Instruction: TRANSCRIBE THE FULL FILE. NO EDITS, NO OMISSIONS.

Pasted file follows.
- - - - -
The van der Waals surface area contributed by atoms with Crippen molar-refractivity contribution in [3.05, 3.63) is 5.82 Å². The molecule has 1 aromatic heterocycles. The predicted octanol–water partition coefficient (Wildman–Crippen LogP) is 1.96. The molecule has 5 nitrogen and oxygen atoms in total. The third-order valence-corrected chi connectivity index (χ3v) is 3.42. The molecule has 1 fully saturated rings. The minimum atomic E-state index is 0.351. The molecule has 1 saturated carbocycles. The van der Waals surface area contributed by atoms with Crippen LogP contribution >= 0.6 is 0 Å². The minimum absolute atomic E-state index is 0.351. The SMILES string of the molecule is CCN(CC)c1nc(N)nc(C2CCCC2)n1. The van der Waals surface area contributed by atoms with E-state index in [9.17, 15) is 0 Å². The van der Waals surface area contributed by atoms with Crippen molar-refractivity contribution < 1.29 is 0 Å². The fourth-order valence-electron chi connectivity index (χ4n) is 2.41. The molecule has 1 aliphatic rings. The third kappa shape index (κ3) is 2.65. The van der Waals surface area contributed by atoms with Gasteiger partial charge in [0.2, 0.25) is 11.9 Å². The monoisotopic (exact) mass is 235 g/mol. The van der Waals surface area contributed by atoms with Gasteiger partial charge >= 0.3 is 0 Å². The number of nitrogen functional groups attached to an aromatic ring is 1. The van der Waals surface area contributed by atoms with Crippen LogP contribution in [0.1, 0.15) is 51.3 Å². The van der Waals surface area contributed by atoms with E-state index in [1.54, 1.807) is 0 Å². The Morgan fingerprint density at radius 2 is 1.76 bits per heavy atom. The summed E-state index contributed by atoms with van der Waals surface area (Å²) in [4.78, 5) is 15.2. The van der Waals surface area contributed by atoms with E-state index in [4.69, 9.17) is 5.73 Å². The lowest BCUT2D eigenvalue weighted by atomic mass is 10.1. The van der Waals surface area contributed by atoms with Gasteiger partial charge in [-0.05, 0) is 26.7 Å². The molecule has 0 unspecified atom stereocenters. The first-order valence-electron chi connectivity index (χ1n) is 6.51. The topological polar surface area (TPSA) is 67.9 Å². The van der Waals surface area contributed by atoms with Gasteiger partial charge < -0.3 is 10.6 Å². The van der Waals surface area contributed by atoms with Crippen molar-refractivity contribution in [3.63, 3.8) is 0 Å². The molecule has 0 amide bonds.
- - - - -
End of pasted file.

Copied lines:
The van der Waals surface area contributed by atoms with Crippen molar-refractivity contribution in [3.05, 3.63) is 5.82 Å². The molecule has 1 aromatic heterocycles. The predicted octanol–water partition coefficient (Wildman–Crippen LogP) is 1.96. The molecule has 5 nitrogen and oxygen atoms in total. The third-order valence-corrected chi connectivity index (χ3v) is 3.42. The molecule has 1 fully saturated rings. The minimum atomic E-state index is 0.351. The molecule has 1 saturated carbocycles. The van der Waals surface area contributed by atoms with Crippen LogP contribution >= 0.6 is 0 Å². The minimum absolute atomic E-state index is 0.351. The SMILES string of the molecule is CCN(CC)c1nc(N)nc(C2CCCC2)n1. The van der Waals surface area contributed by atoms with E-state index in [9.17, 15) is 0 Å². The van der Waals surface area contributed by atoms with Crippen molar-refractivity contribution < 1.29 is 0 Å². The fourth-order valence-electron chi connectivity index (χ4n) is 2.41. The molecule has 1 aliphatic rings. The third kappa shape index (κ3) is 2.65. The van der Waals surface area contributed by atoms with Gasteiger partial charge in [0.2, 0.25) is 11.9 Å². The monoisotopic (exact) mass is 235 g/mol. The van der Waals surface area contributed by atoms with Gasteiger partial charge >= 0.3 is 0 Å². The number of nitrogen functional groups attached to an aromatic ring is 1. The van der Waals surface area contributed by atoms with Crippen LogP contribution in [0.1, 0.15) is 51.3 Å². The van der Waals surface area contributed by atoms with E-state index in [1.54, 1.807) is 0 Å². The Morgan fingerprint density at radius 2 is 1.76 bits per heavy atom. The summed E-state index contributed by atoms with van der Waals surface area (Å²) in [4.78, 5) is 15.2. The van der Waals surface area contributed by atoms with E-state index in [4.69, 9.17) is 5.73 Å². The lowest BCUT2D eigenvalue weighted by atomic mass is 10.1. The van der Waals surface area contributed by atoms with Gasteiger partial charge in [-0.05, 0) is 26.7 Å². The molecule has 0 unspecified atom stereocenters. The first-order valence-electron chi connectivity index (χ1n) is 6.51. The topological polar surface area (TPSA) is 67.9 Å². The van der Waals surface area contributed by atoms with Gasteiger partial charge < -0.3 is 10.6 Å². The van der Waals surface area contributed by atoms with Crippen molar-refractivity contribution in [3.63, 3.8) is 0 Å². The molecule has 0 amide bonds.